The mayor spent most of his address discussing the city’s mental health care system, which Neely came into contact with many times in the years leading up to his death, and how it should be reformed to prevent future cases like Neely’s.
One such action that Adams referred to, which he’s already taken, was a directive he issued in November that made clear that the city’s first responders have the authority to involuntarily commit severely mentally ill people they determine can’t meet their “basic needs” to hospitals for psychological evaluations.
“Over the last several years, Jordan interacted with many city agencies, and community based organizations and providers,” he said. “He had various encounters with the criminal justice system and was provided services to help him live safely in the community. Those efforts were not enough. And we must find ways to strengthen our system.”
Going forward, Adams said he’s going to convene five organizations contracted with the city that conduct outreach with the homeless and mentally ill for a City Hall summit next week, where they’ll develop an action plan to “ensure accountability when there are missed opportunities to get those in crisis the help they need.”
Additionally, Adams said he’s bringing together other stakeholders, as well as holding a discussion with faith leaders at City Hall.
He also urged Albany lawmakers to pass a bill — first announced in November along with the involuntary commitment directive — that aims to address what the mayor described as a series of “flaws and gaps” in the state’s Mental Hygiene law that hinder the city’s ability to help the severely mentally ill.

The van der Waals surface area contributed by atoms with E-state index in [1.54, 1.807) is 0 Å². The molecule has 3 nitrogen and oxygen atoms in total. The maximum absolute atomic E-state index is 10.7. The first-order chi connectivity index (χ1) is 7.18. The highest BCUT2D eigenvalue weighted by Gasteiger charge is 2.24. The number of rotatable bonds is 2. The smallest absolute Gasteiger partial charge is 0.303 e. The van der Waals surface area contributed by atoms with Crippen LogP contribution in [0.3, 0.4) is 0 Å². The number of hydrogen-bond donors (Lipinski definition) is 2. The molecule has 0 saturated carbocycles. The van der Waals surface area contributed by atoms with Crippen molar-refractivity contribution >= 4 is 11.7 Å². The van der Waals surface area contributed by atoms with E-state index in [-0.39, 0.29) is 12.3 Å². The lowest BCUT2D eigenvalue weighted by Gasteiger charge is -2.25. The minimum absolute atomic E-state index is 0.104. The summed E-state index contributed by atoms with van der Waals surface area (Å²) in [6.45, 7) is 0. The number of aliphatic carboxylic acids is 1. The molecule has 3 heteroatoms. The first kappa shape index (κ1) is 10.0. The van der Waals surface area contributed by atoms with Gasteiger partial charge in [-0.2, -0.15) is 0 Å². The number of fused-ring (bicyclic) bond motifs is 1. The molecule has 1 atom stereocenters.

The bill is designed to codify into law, the state’s authority to involuntarily hospitalize those it deems unable to care for their basic needs; make it clear to hospitals individuals shouldn’t be released from psychiatric care just because they’ve calmed down from a mental health episode; and strengthen Kendra’s law — which allows courts to order out-patient treatment for those with severe mental illness.
“We’ll be making a major push on this legislation in the remaining weeks of the session,” the mayor said. “We’ll be building out the coalition and urging action from Albany that can save lives.”
But, in a statement, New York Civil Liberties Union executive director Donna Lieberman slammed the mayor’s address, saying he’s responding to the city’s homelessness and mental health struggles with “force and coercion” in Neely’s name.
“The mayor’s insistence on controlling those in need, instead of taking on the city’s housing crisis or lack of access to health care only fuels stigma against homeless New Yorkers and those living with mental illness,” Liebermans said. “Arrest and forced hospitalization do nothing to address the root drivers of homelessness or the chronic lack of access to mental health care.”
Lieberman said the mayor has linked those who are homeless and suffering from mental health issues with a rise in crime in the city throughout his administration, by pursuing policies like sweeps of homeless encampments and deploying cops into the subways to remove homeless people from the system. The mayor’s approach to this issue, she said, has been “harmful and dangerous.”
“This kind of stigmatization and fearmongering contributes to the victimization of people with disabilities – the same that led to the killing of Jordan Neely,” she said. “The mayor is right that there are more Jordan Neelys in our city. They deserve to get back on their feet, not be controlled, criminalized, or killed.”